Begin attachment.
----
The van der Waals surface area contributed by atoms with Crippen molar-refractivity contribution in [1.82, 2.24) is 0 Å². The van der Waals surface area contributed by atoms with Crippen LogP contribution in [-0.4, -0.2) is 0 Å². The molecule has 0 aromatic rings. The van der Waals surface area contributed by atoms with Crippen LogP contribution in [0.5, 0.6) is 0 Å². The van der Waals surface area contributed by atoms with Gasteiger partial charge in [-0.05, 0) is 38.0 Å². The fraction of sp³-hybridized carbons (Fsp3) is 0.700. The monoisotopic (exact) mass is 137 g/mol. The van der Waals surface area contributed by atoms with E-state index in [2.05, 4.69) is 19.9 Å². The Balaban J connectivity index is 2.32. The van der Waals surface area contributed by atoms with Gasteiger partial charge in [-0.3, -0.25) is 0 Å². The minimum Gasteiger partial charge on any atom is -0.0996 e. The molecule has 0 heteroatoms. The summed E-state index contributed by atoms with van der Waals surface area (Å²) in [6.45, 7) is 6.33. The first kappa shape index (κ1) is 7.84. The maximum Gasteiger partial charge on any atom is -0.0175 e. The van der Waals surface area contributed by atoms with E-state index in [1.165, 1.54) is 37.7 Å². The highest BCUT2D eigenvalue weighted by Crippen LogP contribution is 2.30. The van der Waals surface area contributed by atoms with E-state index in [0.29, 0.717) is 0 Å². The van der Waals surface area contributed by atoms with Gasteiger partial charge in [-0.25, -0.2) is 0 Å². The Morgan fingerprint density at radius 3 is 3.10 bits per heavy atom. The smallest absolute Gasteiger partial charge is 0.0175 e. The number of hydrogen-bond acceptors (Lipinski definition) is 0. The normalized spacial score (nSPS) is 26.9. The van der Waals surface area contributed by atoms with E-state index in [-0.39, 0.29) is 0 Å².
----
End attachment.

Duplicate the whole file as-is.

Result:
The van der Waals surface area contributed by atoms with Crippen molar-refractivity contribution in [1.82, 2.24) is 0 Å². The van der Waals surface area contributed by atoms with Crippen LogP contribution in [-0.4, -0.2) is 0 Å². The molecule has 0 aromatic rings. The van der Waals surface area contributed by atoms with Crippen LogP contribution in [0.5, 0.6) is 0 Å². The van der Waals surface area contributed by atoms with Gasteiger partial charge in [-0.05, 0) is 38.0 Å². The fraction of sp³-hybridized carbons (Fsp3) is 0.700. The monoisotopic (exact) mass is 137 g/mol. The van der Waals surface area contributed by atoms with E-state index in [2.05, 4.69) is 19.9 Å². The Balaban J connectivity index is 2.32. The van der Waals surface area contributed by atoms with Gasteiger partial charge in [-0.3, -0.25) is 0 Å². The minimum Gasteiger partial charge on any atom is -0.0996 e. The molecule has 0 heteroatoms. The summed E-state index contributed by atoms with van der Waals surface area (Å²) in [6.45, 7) is 6.33. The first kappa shape index (κ1) is 7.84. The maximum Gasteiger partial charge on any atom is -0.0175 e. The van der Waals surface area contributed by atoms with E-state index in [1.165, 1.54) is 37.7 Å². The highest BCUT2D eigenvalue weighted by Crippen LogP contribution is 2.30. The van der Waals surface area contributed by atoms with E-state index in [0.29, 0.717) is 0 Å². The van der Waals surface area contributed by atoms with Gasteiger partial charge in [-0.25, -0.2) is 0 Å². The Morgan fingerprint density at radius 3 is 3.10 bits per heavy atom. The smallest absolute Gasteiger partial charge is 0.0175 e. The number of hydrogen-bond acceptors (Lipinski definition) is 0. The normalized spacial score (nSPS) is 26.9. The van der Waals surface area contributed by atoms with E-state index in [-0.39, 0.29) is 0 Å².